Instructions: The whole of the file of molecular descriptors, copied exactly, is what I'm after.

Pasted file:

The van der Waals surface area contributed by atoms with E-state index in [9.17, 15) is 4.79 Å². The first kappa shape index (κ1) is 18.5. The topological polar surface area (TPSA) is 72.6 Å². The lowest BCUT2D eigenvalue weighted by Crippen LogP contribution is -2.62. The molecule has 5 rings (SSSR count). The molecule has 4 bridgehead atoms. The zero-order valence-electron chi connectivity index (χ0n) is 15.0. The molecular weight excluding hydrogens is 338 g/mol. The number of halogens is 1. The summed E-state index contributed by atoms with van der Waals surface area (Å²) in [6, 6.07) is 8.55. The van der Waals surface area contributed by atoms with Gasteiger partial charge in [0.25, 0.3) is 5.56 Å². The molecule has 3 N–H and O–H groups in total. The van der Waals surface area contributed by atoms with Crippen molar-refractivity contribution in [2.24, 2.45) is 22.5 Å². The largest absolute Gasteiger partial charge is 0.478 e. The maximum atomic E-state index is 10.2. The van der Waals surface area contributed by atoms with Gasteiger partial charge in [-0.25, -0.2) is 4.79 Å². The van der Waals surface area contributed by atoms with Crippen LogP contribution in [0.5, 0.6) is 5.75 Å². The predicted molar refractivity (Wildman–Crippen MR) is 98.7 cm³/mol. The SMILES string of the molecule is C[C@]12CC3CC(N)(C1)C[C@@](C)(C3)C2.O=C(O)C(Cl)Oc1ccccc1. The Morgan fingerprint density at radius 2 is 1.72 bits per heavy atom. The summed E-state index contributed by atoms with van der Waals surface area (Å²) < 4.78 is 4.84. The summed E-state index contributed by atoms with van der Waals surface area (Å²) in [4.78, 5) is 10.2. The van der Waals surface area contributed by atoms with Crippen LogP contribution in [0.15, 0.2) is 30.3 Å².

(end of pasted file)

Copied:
The van der Waals surface area contributed by atoms with E-state index in [9.17, 15) is 4.79 Å². The first kappa shape index (κ1) is 18.5. The topological polar surface area (TPSA) is 72.6 Å². The lowest BCUT2D eigenvalue weighted by Crippen LogP contribution is -2.62. The molecule has 5 rings (SSSR count). The molecule has 4 bridgehead atoms. The zero-order valence-electron chi connectivity index (χ0n) is 15.0. The molecular weight excluding hydrogens is 338 g/mol. The number of halogens is 1. The summed E-state index contributed by atoms with van der Waals surface area (Å²) in [6, 6.07) is 8.55. The van der Waals surface area contributed by atoms with Gasteiger partial charge in [0.25, 0.3) is 5.56 Å². The molecule has 3 N–H and O–H groups in total. The van der Waals surface area contributed by atoms with Crippen molar-refractivity contribution in [2.24, 2.45) is 22.5 Å². The largest absolute Gasteiger partial charge is 0.478 e. The maximum atomic E-state index is 10.2. The van der Waals surface area contributed by atoms with Gasteiger partial charge in [-0.25, -0.2) is 4.79 Å². The van der Waals surface area contributed by atoms with Crippen LogP contribution in [0.5, 0.6) is 5.75 Å². The predicted molar refractivity (Wildman–Crippen MR) is 98.7 cm³/mol. The SMILES string of the molecule is C[C@]12CC3CC(N)(C1)C[C@@](C)(C3)C2.O=C(O)C(Cl)Oc1ccccc1. The Morgan fingerprint density at radius 2 is 1.72 bits per heavy atom. The summed E-state index contributed by atoms with van der Waals surface area (Å²) < 4.78 is 4.84. The summed E-state index contributed by atoms with van der Waals surface area (Å²) in [4.78, 5) is 10.2. The van der Waals surface area contributed by atoms with Crippen LogP contribution in [0.15, 0.2) is 30.3 Å².